GRAND RAPIDS — To the delight of the legal community, Kent County commissioners agreed to add two more judges to the 17th Circuit Court. Both positions will be filled in the November 2002 election with the winners taking the bench in January 2003.
Commissioners made the decision despite a few concerns that the circuit court system wasn’t performing as efficiently as it could. Although Commissioner Michael Sak voted for the measure, he said he constantly gets mixed reviews about the system from those affiliated with it. Currently the court has seven judges.
The new justices will cost the county between $280,000 and $570,000 each year in staff support. It’s expected to cost $115,390 to create the positions, with the state paying $98,442 of that tab. The state also will pay $188,390 toward the annual judicial salary.
The State Court Administrative Office recommended to the county that it add the judges, a move favored by local attorneys.
“I’ve spent a lot of time looking at statistics and I’ve realized that we are significantly under-judged,” said Bruce Neckers, a partner at Rhoades, McKee, Boer, Goodrich & Titta and president of the state bar association.
Neckers told commissioners that the system hasn’t always been available to his clients due to a shortage of justices to hear cases. He added that crime victims sometimes don’t have access to justice because of the caseload the circuit court carries.
Bruce Courtade, also a partner at Rhoades McKee, said the constitution requires that everyone have the right of equal access to the courts. He reminded commissioners that right can only be met when there are enough justices in the system.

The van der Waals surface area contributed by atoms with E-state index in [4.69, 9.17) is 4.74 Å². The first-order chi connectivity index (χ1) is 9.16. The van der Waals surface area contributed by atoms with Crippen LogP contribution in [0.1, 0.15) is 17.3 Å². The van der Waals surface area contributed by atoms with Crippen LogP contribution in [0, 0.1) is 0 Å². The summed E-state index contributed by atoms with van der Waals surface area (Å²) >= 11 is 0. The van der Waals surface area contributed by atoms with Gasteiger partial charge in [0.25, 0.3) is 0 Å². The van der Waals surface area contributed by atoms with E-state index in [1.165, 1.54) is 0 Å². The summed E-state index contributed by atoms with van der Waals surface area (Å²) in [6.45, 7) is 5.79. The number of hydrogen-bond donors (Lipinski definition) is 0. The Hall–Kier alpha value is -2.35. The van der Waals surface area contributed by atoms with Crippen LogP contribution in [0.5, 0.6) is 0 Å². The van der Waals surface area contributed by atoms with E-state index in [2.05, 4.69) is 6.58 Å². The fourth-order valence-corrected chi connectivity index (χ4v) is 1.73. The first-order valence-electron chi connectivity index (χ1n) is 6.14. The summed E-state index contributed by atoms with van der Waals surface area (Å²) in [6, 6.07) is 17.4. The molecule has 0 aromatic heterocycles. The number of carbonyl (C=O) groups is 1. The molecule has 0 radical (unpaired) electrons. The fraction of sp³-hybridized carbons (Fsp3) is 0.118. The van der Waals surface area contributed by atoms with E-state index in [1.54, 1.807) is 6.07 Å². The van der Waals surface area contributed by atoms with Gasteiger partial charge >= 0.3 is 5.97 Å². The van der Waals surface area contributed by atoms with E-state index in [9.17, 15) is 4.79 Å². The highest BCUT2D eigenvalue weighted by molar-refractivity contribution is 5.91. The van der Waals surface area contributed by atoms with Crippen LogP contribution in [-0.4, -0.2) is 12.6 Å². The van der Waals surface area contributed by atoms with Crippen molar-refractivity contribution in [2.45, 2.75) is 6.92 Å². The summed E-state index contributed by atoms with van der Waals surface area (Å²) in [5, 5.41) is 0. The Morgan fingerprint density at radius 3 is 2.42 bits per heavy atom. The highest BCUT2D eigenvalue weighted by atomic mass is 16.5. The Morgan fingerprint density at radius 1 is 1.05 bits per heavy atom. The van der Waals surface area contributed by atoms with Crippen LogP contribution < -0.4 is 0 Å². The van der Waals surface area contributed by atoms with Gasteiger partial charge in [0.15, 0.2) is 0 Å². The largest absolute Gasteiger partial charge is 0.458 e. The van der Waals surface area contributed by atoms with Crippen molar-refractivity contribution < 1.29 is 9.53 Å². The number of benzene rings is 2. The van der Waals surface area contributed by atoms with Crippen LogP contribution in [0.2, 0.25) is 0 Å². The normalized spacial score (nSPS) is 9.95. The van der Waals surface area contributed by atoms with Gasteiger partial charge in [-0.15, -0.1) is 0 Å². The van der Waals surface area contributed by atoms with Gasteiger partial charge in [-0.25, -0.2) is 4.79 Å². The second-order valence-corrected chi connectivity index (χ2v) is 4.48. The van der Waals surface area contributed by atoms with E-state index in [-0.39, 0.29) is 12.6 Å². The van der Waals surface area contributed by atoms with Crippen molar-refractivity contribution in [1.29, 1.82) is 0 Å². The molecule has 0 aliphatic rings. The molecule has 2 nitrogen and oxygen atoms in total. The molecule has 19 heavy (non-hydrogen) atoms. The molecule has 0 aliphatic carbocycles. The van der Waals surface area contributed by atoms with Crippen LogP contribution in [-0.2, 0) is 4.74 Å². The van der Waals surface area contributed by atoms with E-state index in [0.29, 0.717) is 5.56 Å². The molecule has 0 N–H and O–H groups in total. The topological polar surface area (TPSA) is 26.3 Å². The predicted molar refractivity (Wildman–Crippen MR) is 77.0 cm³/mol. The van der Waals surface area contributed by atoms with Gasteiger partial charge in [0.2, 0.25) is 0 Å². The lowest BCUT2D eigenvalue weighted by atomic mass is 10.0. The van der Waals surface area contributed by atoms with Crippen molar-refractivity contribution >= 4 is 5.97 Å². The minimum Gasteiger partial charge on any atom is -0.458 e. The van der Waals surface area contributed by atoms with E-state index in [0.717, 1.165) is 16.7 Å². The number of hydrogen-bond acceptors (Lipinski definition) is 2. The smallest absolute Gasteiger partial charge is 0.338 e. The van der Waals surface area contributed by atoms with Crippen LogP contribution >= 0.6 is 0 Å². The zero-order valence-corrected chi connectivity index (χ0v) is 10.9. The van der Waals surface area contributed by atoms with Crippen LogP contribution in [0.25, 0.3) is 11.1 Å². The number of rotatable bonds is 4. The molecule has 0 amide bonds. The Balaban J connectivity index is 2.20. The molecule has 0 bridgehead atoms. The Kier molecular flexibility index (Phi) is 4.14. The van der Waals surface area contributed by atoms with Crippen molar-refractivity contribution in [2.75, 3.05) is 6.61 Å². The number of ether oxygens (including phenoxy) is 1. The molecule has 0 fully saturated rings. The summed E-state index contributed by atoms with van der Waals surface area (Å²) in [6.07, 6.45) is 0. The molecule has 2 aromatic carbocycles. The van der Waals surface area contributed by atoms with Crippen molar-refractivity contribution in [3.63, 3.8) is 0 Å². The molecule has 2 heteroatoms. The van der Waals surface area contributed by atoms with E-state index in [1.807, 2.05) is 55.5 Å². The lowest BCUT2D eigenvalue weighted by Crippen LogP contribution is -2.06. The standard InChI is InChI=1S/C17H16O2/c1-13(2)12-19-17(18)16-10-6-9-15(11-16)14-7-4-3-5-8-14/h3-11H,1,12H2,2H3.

“When we go back in history, when we go back to the Revolutionary War, the principle that this country was founded on was that the citizens gave up the protection of the King in exchange for the protection that they have access to justice,” said Courtade.
“Right now, in Kent County, the citizens do not have equal access to justice because we are under-judged,” he added. “The simple matter is, we have too many cases for the number of judges we have in the court.”
Brad Glazier, a partner at Bos & Glazier, said the case overload in circuit court has gotten worse since lawmakers separated family court from the circuit system. Now, he said, it often takes 18 months just to get a case on a circuit judge’s docket.
“Just because a case is set for trial 18 months later, it doesn’t mean it actually goes to trial. Often cases are scheduled with the hope that many of these cases may settle. So sometimes you end up waiting two years or longer before a case actually goes to trial,” said Glazier.
Commissioner Katherine Kuhn tried to persuade the commission to add the judges to family court, instead of circuit court, because she felt the need was greater there. But board members didn’t support her motion.
County Commissioner Steve Heacock, also a lawyer, said he wasn’t sure the commission could make that change on its own. Doing so, he remarked, might be in violation of the separation of powers as defined in the constitution.